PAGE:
Lok Sabha approves amendments to competition law
The bill provides for the Competition Commission of India to impose penalties on entities based on their global turnover instead of the current practice of considering only relevant market turnover.
Wednesday March 29, 2023,
2 min Read
The Lok Sabha on Wednesday passed the Competition Amendment Bill, 2022, more than seven months after it was introduced in the Lower House in August last year.
The bill provides for the Competition Commission of India (CCI) to impose penalties on entities based on global turnover instead of the current practice of considering only relevant market turnover.
In the Lower House, Corporate Affairs and Finance Minister Nirmala Sitharaman moved the bill for consideration and passage. The bill was passed without a debate. The corporate affairs ministry has made certain amendments to the original bill.
One of the proposed changes is with respect to the turnover that will be considered for the imposition of penalty in case of competition law violations.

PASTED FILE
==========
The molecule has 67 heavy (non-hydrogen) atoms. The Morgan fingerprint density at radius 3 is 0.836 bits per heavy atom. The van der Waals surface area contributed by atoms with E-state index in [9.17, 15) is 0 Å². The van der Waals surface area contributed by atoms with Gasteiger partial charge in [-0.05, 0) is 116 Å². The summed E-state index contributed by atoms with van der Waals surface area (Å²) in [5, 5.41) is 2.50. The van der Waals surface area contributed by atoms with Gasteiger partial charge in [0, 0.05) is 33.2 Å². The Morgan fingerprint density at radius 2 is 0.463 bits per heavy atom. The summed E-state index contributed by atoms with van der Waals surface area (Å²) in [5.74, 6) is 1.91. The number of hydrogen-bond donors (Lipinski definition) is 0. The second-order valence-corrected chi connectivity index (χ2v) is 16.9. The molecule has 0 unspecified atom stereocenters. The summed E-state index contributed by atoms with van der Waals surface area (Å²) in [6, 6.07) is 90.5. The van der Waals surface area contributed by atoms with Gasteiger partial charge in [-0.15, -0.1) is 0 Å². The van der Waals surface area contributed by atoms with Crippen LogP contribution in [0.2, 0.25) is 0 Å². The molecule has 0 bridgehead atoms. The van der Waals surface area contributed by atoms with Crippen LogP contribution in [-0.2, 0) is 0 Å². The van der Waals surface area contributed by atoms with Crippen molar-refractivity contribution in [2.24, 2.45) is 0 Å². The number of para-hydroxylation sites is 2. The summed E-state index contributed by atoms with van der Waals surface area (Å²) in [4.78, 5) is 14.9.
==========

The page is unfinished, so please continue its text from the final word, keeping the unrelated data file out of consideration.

"... turnover means global turnover derived from all products and services by a person or an enterprise," as per the amendments that were approved by the Lok Sabha.
Another amendment is that the CCI has to form a prima-facie opinion about a filing related to a combination within 30 days of receiving the filing.
Currently, the regulator can form a prima-facie opinion within 30 days working days of receiving a combination filing.
In competition law parlance, combinations refer to mergers and acquisitions, and deals beyond a certain threshold require the approval of CCI.
The Competition (Amendment) Bill, 2022, was introduced in Parliament on August 5 last year. Then, it was referred to the Parliamentary Standing Committee on Finance chaired by BJP member Jayant Sinha.
The panel tabled its report in Parliament on December 13. It will be the first time since the enforcement of the Competition Act in 2009 that amendments will be made to the Act.
The Act was brought in 2002 and subsequently, it underwent amendments in 2007 and 2009. In May 2009, the anti-trust provisions of the law came into force and two years later in May 2011, CCI began screening mergers and acquisitions.